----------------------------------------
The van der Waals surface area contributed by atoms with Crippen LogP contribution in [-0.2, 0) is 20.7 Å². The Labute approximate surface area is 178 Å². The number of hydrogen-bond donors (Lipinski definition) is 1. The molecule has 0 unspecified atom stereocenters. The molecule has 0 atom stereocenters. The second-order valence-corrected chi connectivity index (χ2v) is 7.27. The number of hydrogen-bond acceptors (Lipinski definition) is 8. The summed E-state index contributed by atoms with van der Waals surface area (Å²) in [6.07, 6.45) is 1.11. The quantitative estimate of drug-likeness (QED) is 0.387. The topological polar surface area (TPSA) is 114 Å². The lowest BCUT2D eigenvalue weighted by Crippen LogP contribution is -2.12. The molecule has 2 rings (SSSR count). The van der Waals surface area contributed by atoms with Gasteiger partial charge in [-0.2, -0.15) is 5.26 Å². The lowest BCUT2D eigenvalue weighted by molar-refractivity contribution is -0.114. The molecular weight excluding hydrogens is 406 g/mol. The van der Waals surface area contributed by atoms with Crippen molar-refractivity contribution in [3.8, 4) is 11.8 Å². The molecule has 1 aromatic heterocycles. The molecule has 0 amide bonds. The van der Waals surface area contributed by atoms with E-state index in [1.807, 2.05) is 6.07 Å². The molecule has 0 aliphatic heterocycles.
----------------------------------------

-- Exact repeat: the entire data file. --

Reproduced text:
The van der Waals surface area contributed by atoms with Crippen LogP contribution in [-0.2, 0) is 20.7 Å². The Labute approximate surface area is 178 Å². The number of hydrogen-bond donors (Lipinski definition) is 1. The molecule has 0 unspecified atom stereocenters. The molecule has 0 atom stereocenters. The second-order valence-corrected chi connectivity index (χ2v) is 7.27. The number of hydrogen-bond acceptors (Lipinski definition) is 8. The summed E-state index contributed by atoms with van der Waals surface area (Å²) in [6.07, 6.45) is 1.11. The quantitative estimate of drug-likeness (QED) is 0.387. The topological polar surface area (TPSA) is 114 Å². The lowest BCUT2D eigenvalue weighted by Crippen LogP contribution is -2.12. The molecule has 2 rings (SSSR count). The van der Waals surface area contributed by atoms with Gasteiger partial charge in [-0.2, -0.15) is 5.26 Å². The lowest BCUT2D eigenvalue weighted by molar-refractivity contribution is -0.114. The molecular weight excluding hydrogens is 406 g/mol. The van der Waals surface area contributed by atoms with Crippen molar-refractivity contribution in [3.8, 4) is 11.8 Å². The molecule has 1 aromatic heterocycles. The molecule has 0 amide bonds. The van der Waals surface area contributed by atoms with E-state index in [1.807, 2.05) is 6.07 Å². The molecule has 0 aliphatic heterocycles.